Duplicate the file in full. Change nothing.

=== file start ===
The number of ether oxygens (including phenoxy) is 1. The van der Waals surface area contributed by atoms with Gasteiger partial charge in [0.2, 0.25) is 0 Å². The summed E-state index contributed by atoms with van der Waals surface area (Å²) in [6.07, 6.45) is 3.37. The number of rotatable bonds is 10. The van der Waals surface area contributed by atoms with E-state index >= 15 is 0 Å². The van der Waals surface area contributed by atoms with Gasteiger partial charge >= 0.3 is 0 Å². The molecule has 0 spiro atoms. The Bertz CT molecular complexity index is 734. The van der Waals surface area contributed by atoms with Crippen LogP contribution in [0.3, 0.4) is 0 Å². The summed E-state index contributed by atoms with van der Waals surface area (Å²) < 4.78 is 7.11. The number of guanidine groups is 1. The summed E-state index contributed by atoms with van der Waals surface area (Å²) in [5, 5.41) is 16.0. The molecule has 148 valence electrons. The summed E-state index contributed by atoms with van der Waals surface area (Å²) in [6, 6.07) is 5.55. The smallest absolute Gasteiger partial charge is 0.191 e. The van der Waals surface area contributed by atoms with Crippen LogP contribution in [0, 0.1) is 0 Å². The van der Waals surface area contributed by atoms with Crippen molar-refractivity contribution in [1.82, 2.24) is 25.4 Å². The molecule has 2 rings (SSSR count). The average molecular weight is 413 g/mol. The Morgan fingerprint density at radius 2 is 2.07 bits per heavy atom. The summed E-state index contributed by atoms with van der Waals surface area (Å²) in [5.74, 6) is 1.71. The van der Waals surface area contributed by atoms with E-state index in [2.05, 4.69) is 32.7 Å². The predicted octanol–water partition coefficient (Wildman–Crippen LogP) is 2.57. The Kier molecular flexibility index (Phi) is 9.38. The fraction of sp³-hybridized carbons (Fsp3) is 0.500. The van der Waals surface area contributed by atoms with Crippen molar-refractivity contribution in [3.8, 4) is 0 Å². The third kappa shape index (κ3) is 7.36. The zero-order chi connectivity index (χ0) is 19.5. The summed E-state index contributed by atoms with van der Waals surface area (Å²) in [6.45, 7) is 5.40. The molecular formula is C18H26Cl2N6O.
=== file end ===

The number of ether oxygens (including phenoxy) is 1. The van der Waals surface area contributed by atoms with Gasteiger partial charge in [0.2, 0.25) is 0 Å². The summed E-state index contributed by atoms with van der Waals surface area (Å²) in [6.07, 6.45) is 3.37. The number of rotatable bonds is 10. The van der Waals surface area contributed by atoms with E-state index >= 15 is 0 Å². The van der Waals surface area contributed by atoms with Gasteiger partial charge >= 0.3 is 0 Å². The molecule has 0 spiro atoms. The Bertz CT molecular complexity index is 734. The van der Waals surface area contributed by atoms with Crippen LogP contribution in [0.3, 0.4) is 0 Å². The summed E-state index contributed by atoms with van der Waals surface area (Å²) < 4.78 is 7.11. The number of guanidine groups is 1. The summed E-state index contributed by atoms with van der Waals surface area (Å²) in [5, 5.41) is 16.0. The molecule has 148 valence electrons. The summed E-state index contributed by atoms with van der Waals surface area (Å²) in [6, 6.07) is 5.55. The smallest absolute Gasteiger partial charge is 0.191 e. The van der Waals surface area contributed by atoms with Crippen LogP contribution in [0, 0.1) is 0 Å². The van der Waals surface area contributed by atoms with Crippen molar-refractivity contribution in [1.82, 2.24) is 25.4 Å². The molecule has 2 rings (SSSR count). The average molecular weight is 413 g/mol. The Morgan fingerprint density at radius 2 is 2.07 bits per heavy atom. The summed E-state index contributed by atoms with van der Waals surface area (Å²) in [5.74, 6) is 1.71. The van der Waals surface area contributed by atoms with E-state index in [2.05, 4.69) is 32.7 Å². The predicted octanol–water partition coefficient (Wildman–Crippen LogP) is 2.57. The Kier molecular flexibility index (Phi) is 9.38. The fraction of sp³-hybridized carbons (Fsp3) is 0.500. The van der Waals surface area contributed by atoms with Crippen molar-refractivity contribution in [3.8, 4) is 0 Å². The third kappa shape index (κ3) is 7.36. The zero-order chi connectivity index (χ0) is 19.5. The summed E-state index contributed by atoms with van der Waals surface area (Å²) in [6.45, 7) is 5.40. The molecular formula is C18H26Cl2N6O.